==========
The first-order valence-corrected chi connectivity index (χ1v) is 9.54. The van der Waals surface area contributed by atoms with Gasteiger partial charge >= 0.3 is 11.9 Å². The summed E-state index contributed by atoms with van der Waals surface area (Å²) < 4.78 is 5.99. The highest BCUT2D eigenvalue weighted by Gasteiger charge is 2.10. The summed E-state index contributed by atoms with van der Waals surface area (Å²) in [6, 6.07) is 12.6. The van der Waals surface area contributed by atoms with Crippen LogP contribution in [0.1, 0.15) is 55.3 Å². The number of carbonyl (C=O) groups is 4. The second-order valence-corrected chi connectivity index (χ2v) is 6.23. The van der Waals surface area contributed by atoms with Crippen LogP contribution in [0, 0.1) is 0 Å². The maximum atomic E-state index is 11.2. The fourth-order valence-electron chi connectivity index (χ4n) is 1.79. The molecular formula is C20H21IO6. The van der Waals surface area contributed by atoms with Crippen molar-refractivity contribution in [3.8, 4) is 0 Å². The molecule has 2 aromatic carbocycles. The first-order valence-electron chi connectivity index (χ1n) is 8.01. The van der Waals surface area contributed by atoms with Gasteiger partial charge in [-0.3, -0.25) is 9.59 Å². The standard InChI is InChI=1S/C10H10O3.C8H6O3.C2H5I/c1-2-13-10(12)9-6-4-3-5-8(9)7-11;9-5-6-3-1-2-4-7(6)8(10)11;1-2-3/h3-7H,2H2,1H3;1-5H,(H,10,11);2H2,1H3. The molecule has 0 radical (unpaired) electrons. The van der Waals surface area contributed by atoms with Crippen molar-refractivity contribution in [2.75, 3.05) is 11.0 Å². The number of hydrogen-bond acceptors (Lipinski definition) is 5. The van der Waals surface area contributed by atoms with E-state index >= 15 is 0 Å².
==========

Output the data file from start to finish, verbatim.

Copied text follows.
The first-order valence-corrected chi connectivity index (χ1v) is 9.54. The van der Waals surface area contributed by atoms with Gasteiger partial charge >= 0.3 is 11.9 Å². The summed E-state index contributed by atoms with van der Waals surface area (Å²) < 4.78 is 5.99. The highest BCUT2D eigenvalue weighted by Gasteiger charge is 2.10. The summed E-state index contributed by atoms with van der Waals surface area (Å²) in [6, 6.07) is 12.6. The van der Waals surface area contributed by atoms with Crippen LogP contribution in [0.1, 0.15) is 55.3 Å². The number of carbonyl (C=O) groups is 4. The second-order valence-corrected chi connectivity index (χ2v) is 6.23. The van der Waals surface area contributed by atoms with Crippen LogP contribution in [0, 0.1) is 0 Å². The maximum atomic E-state index is 11.2. The fourth-order valence-electron chi connectivity index (χ4n) is 1.79. The molecular formula is C20H21IO6. The van der Waals surface area contributed by atoms with Crippen molar-refractivity contribution in [3.8, 4) is 0 Å². The molecule has 2 aromatic carbocycles. The first-order valence-electron chi connectivity index (χ1n) is 8.01. The van der Waals surface area contributed by atoms with Gasteiger partial charge in [-0.3, -0.25) is 9.59 Å². The standard InChI is InChI=1S/C10H10O3.C8H6O3.C2H5I/c1-2-13-10(12)9-6-4-3-5-8(9)7-11;9-5-6-3-1-2-4-7(6)8(10)11;1-2-3/h3-7H,2H2,1H3;1-5H,(H,10,11);2H2,1H3. The molecule has 0 radical (unpaired) electrons. The van der Waals surface area contributed by atoms with Crippen molar-refractivity contribution in [2.75, 3.05) is 11.0 Å². The number of hydrogen-bond acceptors (Lipinski definition) is 5. The van der Waals surface area contributed by atoms with E-state index >= 15 is 0 Å².